Is there petroleum in your skin care products?

(Credit: Roberto Berna via Flickr.)

Jessica Burman explains why it’s so important to learn to read the labels when it comes to modern skin care products. You can read the full article in the latest issue of EcoParent Magazine, on news stands now.

I’m always surprised when I meet someone that doesn’t know that most skin care products are made from petrochemicals.

This came up recently when I met a trendy 20-something-year-old photographer who worked for a local magazine. I mentioned it fleetingly in our conversation and she looked at me shocked: “They are?!” If a recent journalism grad doesn’t know about this, then who does?

A short walk down memory lane reveals that I didn’t know much about it in my early 20’s either. I spent a small fortune at department store beauty counters (even though I was making minimum wage) and I never questioned what was in the product or where it came from. I suppose I imagined Swiss chemists were creating these magical formulas from rainbows and unicorns and I had 100% faith that I was getting what I paid for. With such shiny perfect packaging, how can you go wrong?

Up until the mid 20th century, a typical facial cream consisted of almond oil, rose water, wax and rose essential oil. Today a typical facial cream consists of countless petrochemicals that are formulated to make a product smell good, feel good and look good with little to no value to the skin. This shift occurred right after WWII, when the wacky world of making consumer products from petroleum became a national obsession.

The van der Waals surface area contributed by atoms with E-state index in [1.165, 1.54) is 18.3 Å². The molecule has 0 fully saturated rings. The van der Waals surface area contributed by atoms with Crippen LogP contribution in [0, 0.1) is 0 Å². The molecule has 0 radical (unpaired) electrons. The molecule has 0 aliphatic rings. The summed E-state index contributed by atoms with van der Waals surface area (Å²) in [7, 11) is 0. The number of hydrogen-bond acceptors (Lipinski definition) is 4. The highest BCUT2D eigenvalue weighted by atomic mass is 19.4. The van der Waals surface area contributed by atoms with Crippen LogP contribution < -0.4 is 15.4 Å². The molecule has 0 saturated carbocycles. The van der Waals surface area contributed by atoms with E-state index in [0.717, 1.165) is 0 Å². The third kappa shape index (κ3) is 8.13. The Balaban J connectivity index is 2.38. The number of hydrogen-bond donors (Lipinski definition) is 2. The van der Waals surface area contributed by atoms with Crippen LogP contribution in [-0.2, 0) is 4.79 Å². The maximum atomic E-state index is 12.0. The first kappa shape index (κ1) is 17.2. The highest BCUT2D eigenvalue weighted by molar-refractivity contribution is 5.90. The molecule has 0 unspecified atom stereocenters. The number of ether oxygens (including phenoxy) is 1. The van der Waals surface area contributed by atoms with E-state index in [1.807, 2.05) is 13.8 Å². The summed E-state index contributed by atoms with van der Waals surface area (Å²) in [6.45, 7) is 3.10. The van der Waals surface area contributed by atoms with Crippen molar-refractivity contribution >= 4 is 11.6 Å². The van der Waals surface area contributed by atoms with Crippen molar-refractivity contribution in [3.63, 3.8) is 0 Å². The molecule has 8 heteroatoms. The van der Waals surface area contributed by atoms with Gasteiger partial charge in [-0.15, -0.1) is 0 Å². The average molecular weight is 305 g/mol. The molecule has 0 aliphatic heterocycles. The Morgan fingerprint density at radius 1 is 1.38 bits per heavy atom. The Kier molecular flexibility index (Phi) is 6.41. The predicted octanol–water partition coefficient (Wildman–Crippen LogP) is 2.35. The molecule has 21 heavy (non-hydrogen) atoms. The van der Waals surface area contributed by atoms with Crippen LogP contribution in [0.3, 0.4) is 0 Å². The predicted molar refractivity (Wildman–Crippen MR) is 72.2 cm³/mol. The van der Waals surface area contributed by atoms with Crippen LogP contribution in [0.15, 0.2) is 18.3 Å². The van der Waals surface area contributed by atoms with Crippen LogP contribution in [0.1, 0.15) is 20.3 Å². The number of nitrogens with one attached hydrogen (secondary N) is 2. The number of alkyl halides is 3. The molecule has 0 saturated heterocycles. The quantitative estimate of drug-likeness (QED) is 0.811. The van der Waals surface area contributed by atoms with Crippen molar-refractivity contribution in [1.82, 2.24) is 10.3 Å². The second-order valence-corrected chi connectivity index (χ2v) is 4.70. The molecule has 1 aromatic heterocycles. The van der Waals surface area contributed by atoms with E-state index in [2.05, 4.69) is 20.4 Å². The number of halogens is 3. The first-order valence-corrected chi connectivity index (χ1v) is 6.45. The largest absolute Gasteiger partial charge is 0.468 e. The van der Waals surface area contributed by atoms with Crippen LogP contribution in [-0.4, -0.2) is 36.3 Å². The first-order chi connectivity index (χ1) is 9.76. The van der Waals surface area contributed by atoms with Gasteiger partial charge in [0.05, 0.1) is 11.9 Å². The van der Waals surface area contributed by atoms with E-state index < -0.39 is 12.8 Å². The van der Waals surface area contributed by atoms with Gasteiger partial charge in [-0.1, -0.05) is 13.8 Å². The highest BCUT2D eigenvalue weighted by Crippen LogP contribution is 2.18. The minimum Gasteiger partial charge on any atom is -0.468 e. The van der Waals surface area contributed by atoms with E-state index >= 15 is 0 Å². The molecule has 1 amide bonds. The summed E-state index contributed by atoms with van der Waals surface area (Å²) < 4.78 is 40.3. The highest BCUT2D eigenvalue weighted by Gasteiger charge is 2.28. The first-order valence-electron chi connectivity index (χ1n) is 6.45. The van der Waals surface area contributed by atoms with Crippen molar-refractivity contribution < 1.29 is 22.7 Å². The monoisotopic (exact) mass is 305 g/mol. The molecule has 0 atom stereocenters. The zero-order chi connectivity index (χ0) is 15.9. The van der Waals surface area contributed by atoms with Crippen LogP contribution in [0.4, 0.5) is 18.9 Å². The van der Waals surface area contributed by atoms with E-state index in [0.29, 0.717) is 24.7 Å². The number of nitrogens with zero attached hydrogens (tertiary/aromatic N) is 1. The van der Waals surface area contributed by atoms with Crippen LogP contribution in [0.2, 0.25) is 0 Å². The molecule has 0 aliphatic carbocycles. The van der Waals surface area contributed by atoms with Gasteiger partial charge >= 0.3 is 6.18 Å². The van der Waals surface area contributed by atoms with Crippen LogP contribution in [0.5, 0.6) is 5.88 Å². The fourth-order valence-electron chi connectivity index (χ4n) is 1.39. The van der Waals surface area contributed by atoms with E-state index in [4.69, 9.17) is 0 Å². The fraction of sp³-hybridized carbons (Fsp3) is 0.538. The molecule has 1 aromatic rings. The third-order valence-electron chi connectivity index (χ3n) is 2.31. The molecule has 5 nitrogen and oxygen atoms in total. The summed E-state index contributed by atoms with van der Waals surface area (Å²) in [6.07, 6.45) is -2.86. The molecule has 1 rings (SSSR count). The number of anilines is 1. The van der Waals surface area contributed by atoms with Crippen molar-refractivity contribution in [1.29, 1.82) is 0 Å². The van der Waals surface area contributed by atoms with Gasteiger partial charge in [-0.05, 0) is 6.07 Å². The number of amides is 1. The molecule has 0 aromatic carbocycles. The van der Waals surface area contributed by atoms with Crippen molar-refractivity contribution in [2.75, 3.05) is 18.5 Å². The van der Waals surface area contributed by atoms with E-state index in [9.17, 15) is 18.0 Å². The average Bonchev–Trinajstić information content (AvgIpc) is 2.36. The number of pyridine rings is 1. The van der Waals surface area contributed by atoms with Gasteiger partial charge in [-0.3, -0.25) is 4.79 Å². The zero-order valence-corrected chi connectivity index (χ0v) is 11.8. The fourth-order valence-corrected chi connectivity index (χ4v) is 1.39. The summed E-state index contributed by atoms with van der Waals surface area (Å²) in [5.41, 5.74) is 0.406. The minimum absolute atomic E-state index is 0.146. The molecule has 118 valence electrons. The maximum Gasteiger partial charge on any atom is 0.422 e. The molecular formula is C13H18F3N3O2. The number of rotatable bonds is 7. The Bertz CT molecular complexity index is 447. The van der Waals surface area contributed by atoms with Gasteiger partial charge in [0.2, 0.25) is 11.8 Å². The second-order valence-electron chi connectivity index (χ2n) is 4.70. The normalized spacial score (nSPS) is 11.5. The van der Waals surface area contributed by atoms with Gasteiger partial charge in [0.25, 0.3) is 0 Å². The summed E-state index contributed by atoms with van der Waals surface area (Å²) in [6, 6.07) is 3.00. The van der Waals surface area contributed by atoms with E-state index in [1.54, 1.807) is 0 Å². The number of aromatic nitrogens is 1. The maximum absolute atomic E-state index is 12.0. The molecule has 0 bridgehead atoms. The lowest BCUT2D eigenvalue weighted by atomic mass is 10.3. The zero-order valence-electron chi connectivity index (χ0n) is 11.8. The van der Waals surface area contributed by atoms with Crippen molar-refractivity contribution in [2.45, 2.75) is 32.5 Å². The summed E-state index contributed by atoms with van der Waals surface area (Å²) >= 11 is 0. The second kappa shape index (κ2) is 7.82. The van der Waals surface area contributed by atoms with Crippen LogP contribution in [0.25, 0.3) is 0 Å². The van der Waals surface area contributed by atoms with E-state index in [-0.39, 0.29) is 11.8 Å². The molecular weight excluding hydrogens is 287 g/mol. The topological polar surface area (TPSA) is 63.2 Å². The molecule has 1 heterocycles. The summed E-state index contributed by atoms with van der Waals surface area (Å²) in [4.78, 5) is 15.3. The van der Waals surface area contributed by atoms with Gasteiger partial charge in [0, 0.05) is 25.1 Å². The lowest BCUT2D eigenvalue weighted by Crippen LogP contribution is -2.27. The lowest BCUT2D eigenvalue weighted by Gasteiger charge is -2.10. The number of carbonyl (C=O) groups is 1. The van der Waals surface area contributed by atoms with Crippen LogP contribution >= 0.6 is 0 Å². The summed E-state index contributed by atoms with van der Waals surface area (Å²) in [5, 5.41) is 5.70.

Petrochemicals in skin care products

The modern skin care industry is dominated by huge multinational corporations that mass produce synthetic products and spend more on marketing and packaging than what is actually going into the containers.

We buy it because Halle Berry or a salesperson told us to. In fact, Canada’s largest drug store only pays a commission to their skin care sales people for a few select brands, all of which are petrochemically based – what do you think they are going to recommend when you visit their store?

When I look around at people, I know that these companies have failed to make good on their promises of beautiful skin. I see so many congested, saggy, droopy faces pancaked in makeup. I just want to rub shea butter on them. But, beyond low-performing formulas, there is an even darker side to this industry.

The same cosmetic chemicals that are doing absolutely nothing for our skin, are actually entering our bodies and putting us at risk of a multitude of health problems. These substances have been found in our blood, urine, breast cancer tumours and even the umbilical cords of newborns.

Like so many polluting industries, you have to wonder where the government is in all of this. Unfortunately, the North American cosmetic industry (including skin care, body care, hair care, deodorants, toothpaste, and sunscreen) has been self-regulated for over 30 years. The governing body, Cosmetic Ingredient Review (CIR), determines the safety of each ingredient that enters the market. They have clearly fallen short of protecting us from hazardous chemicals so environmental groups, such as the Environmental Working Group and Environmental Defence, have had to step in and blow the whistle on products that we always assumed were safe.

The good news is that you don’t have to buy these petrochemical products. There are literally hundreds of safe and natural brands to choose from that will nourish your skin with antioxidants, essential fatty acids and other anti-aging nutrients. A safe bet is to purchase from health food stores and eco-boutiques that you trust. An even safer bet is to learn how to read labels so that you will be able to source potential hazards on your own.

Jessica Burman is the owner and formulator of the natural skin care line, Cocoon Apothecary, based in Kitchener, Ontario. 

 

 

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